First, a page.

New discoveries and new technologies -- including fracking, improved seismic capabilities and directional drilling -- are also factors, Perryman says.
"For the first time in decades, production is actually increasing," he says.
At Midland firms, lawyers who do oil and gas title work are very busy, but Spears, the Lynch Chappell shareholder, says the energy boom also has spawned some increased work for litigators, and a substantial increase of work for trusts and estates lawyers because of "money flowing into people's coffers these days."
Due to the increased workload, Cotton Bledsoe, which has 43 lawyers according to its website, has recently hired five or six laterals, Bledsoe says. While the firm has routinely hired first-year attorneys, the firm is new to the lateral hiring market.
"It's the first time we intentionally reached out to laterals, and that's been good. … We found some lawyers in other places that weren't as busy as they would like to be, and they had good, germane experience," he says.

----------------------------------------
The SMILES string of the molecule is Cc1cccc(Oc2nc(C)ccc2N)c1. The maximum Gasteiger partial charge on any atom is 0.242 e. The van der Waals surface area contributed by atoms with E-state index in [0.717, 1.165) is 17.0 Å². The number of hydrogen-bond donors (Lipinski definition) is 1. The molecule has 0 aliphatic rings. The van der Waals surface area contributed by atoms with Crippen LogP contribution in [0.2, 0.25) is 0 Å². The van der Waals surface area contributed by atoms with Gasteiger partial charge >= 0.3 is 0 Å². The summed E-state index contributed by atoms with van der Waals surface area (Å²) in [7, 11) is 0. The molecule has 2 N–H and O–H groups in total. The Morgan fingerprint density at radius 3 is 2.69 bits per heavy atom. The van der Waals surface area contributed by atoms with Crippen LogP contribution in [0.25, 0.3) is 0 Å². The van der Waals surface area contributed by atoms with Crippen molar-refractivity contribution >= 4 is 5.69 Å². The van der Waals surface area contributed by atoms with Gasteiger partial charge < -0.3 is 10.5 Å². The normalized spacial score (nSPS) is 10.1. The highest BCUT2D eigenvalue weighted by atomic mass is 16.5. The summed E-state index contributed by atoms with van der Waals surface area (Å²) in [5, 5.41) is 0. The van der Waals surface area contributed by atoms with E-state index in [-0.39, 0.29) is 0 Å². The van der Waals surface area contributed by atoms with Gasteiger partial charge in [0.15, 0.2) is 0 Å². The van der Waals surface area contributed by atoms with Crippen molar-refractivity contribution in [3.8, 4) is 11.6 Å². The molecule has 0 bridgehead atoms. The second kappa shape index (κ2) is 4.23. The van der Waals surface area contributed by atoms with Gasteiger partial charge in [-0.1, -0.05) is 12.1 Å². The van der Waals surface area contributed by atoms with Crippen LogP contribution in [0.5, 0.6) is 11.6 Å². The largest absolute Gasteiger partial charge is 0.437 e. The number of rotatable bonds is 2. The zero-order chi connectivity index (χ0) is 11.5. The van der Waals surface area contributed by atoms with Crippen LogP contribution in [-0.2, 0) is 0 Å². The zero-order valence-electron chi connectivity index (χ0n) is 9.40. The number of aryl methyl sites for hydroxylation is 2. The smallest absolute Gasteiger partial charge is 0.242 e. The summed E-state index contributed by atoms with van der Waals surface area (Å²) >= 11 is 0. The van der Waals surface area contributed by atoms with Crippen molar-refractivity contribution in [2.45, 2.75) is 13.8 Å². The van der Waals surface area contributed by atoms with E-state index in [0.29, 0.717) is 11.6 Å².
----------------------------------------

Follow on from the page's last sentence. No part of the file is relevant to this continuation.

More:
However, Bledsoe notes that not all lawyers are suited for life in Midland, which is located about 300 miles west of Fort Worth.
"It's flat, and there aren't a lot of trees in the country. We also are in the midst of a drought. Water is limited for the first time. It's not all perfect," he says.
Leeton says Midland firms want to hire oil and gas lawyers, but there aren't too many lawyers who want to move to Midland, and the "old vanguard" of attorneys who do oil and gas work are getting closer to retirement age.
Spears says Lynch Chappell hasn't hired lawyers due to the increased business but may do so shortly because it lost a couple lawyers who left to go in-house with clients.
He says things like a housing shortage could deter lawyers from relocating to Midland, even though there are jobs.